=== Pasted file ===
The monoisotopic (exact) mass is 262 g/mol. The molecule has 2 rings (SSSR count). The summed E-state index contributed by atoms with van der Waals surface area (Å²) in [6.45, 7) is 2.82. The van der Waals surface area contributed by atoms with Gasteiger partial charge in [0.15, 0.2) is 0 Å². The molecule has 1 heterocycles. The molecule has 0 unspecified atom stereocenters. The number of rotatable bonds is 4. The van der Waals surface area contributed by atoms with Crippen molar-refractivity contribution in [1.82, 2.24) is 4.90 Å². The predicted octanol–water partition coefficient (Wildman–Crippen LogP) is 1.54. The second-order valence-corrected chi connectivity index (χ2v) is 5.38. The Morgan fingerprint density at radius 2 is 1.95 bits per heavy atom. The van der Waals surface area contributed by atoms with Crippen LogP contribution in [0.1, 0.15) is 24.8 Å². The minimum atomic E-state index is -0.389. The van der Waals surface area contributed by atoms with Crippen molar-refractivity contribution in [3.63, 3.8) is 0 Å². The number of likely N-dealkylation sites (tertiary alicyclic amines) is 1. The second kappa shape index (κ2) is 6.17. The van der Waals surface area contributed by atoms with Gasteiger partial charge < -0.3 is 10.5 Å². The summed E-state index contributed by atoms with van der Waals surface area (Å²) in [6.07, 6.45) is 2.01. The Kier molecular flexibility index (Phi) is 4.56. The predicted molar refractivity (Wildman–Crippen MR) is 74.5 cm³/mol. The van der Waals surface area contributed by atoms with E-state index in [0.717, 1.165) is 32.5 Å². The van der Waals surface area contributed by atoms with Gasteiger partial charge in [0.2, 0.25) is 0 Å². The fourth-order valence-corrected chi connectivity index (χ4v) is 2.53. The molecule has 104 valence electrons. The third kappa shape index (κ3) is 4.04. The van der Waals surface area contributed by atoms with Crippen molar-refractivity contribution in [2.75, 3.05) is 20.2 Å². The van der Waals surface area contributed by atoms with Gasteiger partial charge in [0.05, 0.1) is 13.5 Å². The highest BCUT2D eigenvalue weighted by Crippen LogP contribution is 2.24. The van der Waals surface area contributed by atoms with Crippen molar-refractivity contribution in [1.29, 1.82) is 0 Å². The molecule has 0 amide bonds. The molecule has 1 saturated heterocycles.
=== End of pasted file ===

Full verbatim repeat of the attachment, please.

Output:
The monoisotopic (exact) mass is 262 g/mol. The molecule has 2 rings (SSSR count). The summed E-state index contributed by atoms with van der Waals surface area (Å²) in [6.45, 7) is 2.82. The van der Waals surface area contributed by atoms with Gasteiger partial charge in [0.15, 0.2) is 0 Å². The molecule has 1 heterocycles. The molecule has 0 unspecified atom stereocenters. The number of rotatable bonds is 4. The van der Waals surface area contributed by atoms with Crippen molar-refractivity contribution in [1.82, 2.24) is 4.90 Å². The predicted octanol–water partition coefficient (Wildman–Crippen LogP) is 1.54. The second-order valence-corrected chi connectivity index (χ2v) is 5.38. The Morgan fingerprint density at radius 2 is 1.95 bits per heavy atom. The van der Waals surface area contributed by atoms with Crippen LogP contribution in [0.1, 0.15) is 24.8 Å². The minimum atomic E-state index is -0.389. The van der Waals surface area contributed by atoms with Crippen molar-refractivity contribution in [3.63, 3.8) is 0 Å². The number of likely N-dealkylation sites (tertiary alicyclic amines) is 1. The second kappa shape index (κ2) is 6.17. The van der Waals surface area contributed by atoms with Gasteiger partial charge < -0.3 is 10.5 Å². The summed E-state index contributed by atoms with van der Waals surface area (Å²) in [6.07, 6.45) is 2.01. The Kier molecular flexibility index (Phi) is 4.56. The predicted molar refractivity (Wildman–Crippen MR) is 74.5 cm³/mol. The van der Waals surface area contributed by atoms with E-state index in [0.717, 1.165) is 32.5 Å². The van der Waals surface area contributed by atoms with Gasteiger partial charge in [0.2, 0.25) is 0 Å². The fourth-order valence-corrected chi connectivity index (χ4v) is 2.53. The molecule has 104 valence electrons. The third kappa shape index (κ3) is 4.04. The van der Waals surface area contributed by atoms with Crippen molar-refractivity contribution in [2.75, 3.05) is 20.2 Å². The van der Waals surface area contributed by atoms with Gasteiger partial charge in [0.05, 0.1) is 13.5 Å². The highest BCUT2D eigenvalue weighted by Crippen LogP contribution is 2.24. The van der Waals surface area contributed by atoms with Crippen molar-refractivity contribution in [1.29, 1.82) is 0 Å². The molecule has 0 amide bonds. The molecule has 1 saturated heterocycles.